Science produces knowledge about our world, while also forming the basis for technologies, medicines and applications that are instrumental to tackling the many problems facing our society. Because of its enormous impact, it is critical that science be built on firm foundations. One of the most crucial differences distinguishing science from pseudoscience (such as many forms of alternative medicine) or non-scientific forms of evidence (such as anecdotes) is reproducibility – the idea that different individuals following the same protocol, or perhaps even using different but comparable approaches, should be able to arrive at the same conclusion. But all may not be well with the edifice of science, especially in such popular, rapidly moving fields as biomedical research. A number of recent analyses have generated concerns that some of the research we rely on as the basis for our drugs and medical treatments may not be as reproducible as we would hope. At best, this could lead to a waste of time and resources as we try to build on previous research; at worst, it might be indicative of systemic problems in the scientific enterprise and could result in an erosion of public trust in science.

A crisis in reproducibility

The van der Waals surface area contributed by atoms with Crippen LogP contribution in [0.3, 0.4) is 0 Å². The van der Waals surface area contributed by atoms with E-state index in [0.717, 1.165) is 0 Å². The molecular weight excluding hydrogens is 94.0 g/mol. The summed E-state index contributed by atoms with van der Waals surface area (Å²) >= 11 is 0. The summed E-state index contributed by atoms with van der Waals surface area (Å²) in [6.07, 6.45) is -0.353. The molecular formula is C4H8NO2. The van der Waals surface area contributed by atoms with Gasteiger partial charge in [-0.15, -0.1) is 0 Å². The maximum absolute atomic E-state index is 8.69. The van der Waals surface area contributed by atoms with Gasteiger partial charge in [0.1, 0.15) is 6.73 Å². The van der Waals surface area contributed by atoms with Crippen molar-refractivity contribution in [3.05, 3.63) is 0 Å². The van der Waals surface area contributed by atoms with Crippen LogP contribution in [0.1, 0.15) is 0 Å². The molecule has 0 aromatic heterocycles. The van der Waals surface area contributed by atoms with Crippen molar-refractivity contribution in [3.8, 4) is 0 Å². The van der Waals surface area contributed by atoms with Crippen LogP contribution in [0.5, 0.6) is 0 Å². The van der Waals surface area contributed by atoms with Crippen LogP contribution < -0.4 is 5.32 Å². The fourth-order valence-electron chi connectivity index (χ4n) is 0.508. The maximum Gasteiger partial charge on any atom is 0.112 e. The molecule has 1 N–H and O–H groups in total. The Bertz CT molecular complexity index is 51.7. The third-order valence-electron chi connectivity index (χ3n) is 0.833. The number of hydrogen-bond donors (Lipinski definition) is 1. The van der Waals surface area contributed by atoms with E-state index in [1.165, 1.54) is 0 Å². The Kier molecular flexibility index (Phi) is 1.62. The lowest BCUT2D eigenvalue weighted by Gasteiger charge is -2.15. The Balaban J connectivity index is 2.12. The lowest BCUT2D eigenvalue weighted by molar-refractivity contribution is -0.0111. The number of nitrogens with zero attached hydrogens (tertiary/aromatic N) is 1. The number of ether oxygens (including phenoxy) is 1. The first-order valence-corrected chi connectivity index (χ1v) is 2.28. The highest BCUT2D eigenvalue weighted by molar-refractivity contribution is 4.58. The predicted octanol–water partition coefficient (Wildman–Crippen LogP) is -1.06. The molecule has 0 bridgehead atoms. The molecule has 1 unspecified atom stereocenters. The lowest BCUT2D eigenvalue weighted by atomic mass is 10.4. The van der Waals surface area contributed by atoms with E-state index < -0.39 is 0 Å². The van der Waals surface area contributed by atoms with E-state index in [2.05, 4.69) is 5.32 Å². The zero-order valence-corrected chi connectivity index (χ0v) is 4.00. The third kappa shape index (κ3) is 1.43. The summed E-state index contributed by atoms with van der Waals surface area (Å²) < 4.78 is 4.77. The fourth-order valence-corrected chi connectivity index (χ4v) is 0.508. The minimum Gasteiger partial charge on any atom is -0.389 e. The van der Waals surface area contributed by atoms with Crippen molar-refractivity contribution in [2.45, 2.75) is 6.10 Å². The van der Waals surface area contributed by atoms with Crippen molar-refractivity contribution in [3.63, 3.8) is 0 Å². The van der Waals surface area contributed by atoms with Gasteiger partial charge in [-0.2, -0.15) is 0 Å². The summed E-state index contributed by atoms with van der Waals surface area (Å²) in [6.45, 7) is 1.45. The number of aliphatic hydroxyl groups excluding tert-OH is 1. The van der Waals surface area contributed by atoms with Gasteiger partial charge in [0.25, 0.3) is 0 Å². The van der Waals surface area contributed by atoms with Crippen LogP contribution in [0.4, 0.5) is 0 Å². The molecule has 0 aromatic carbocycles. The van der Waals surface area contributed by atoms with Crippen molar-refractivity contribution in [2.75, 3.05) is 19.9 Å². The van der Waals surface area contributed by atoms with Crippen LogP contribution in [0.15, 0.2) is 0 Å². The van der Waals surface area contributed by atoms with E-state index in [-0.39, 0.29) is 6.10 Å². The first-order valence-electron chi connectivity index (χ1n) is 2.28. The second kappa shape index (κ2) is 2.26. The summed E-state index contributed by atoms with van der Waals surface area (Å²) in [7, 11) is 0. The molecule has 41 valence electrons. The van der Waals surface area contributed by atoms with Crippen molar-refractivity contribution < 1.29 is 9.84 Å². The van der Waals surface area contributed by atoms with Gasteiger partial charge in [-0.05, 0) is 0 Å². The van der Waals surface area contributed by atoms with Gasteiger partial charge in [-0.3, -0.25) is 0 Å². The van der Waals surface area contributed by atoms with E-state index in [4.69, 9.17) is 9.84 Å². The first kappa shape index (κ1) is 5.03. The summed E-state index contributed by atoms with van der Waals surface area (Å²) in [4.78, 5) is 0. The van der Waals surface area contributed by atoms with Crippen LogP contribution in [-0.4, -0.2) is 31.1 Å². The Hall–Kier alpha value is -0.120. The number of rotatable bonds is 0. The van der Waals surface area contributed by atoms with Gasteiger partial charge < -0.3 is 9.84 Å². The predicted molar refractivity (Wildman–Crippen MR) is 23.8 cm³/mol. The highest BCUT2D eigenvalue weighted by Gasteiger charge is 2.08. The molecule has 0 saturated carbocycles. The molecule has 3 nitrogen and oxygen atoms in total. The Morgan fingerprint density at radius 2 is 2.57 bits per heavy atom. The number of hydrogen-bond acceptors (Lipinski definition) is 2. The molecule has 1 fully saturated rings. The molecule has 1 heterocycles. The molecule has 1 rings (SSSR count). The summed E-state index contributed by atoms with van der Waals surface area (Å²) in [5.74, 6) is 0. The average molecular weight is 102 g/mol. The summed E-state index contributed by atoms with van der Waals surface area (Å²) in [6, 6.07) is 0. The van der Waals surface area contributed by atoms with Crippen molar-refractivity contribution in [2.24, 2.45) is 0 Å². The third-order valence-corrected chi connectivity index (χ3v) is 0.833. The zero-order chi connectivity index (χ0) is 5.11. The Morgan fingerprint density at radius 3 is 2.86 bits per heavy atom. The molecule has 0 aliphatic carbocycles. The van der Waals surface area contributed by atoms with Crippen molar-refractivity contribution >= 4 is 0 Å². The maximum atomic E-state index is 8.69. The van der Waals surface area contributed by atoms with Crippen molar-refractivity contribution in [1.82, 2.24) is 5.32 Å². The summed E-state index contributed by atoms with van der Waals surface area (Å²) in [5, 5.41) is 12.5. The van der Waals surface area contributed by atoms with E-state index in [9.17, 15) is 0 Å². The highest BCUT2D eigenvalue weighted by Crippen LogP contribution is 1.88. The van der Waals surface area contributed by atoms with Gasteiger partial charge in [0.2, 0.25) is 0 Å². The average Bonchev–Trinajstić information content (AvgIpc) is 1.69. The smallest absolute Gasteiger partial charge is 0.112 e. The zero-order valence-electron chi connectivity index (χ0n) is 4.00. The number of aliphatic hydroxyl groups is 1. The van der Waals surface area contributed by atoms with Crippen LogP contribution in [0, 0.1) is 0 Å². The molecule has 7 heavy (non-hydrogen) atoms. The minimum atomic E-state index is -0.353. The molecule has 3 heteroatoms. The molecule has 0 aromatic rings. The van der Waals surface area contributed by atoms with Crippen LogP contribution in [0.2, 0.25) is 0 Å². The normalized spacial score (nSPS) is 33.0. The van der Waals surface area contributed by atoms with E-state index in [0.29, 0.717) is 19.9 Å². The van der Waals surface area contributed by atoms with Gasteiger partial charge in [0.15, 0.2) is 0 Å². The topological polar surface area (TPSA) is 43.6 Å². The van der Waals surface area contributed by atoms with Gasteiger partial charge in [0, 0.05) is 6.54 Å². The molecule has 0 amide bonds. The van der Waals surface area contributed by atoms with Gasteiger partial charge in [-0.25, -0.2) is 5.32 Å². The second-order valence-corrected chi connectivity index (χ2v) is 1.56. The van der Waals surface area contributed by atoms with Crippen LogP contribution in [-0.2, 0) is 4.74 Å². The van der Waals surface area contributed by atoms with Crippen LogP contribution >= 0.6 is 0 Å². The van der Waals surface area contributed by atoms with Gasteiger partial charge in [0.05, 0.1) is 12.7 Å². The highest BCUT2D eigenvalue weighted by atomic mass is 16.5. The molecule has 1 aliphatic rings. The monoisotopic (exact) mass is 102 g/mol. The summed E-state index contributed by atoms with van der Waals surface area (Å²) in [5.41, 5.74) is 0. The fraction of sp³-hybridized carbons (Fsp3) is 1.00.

The process of drug development often begins with academic researchers discovering biological pathways or molecules that might be involved in diseases, and these findings are published in scientific journals. Pharmaceutical and biotechnology companies scour these journals for pathways or molecules that have clinical (and market) potential, but before sinking millions of dollars into developing a particular drug, they will attempt to replicate and validate these published results. In August 2011 and March 2012, two groups of industry scientists, from German drug giant Bayer and California-based biotech company Amgen, reported their attempts to replicate experiments from dozens of biomedical publications, and the results raised major concerns. The Bayer scientists tried to validate published data for 67 projects, in the fields of cancer biology, women’s health, and cardiovascular diseases []. Of these, 43 (or 64%) produced results that were inconsistent with what was published (Figure 1). At the same time, the Amgen team looked at 53 “landmark” cancer-related preclinical studies (where a potential drug molecule is tested to determine correct dosage and whether it is toxic, usually in animal models) []. Many of these landmark studies were published in the most prestigious journals and have been cited by hundreds to more than a thousand follow-up articles. Unsettlingly, the Amgen scientists could reproduce the results of only 6 (or 11%) of these studies.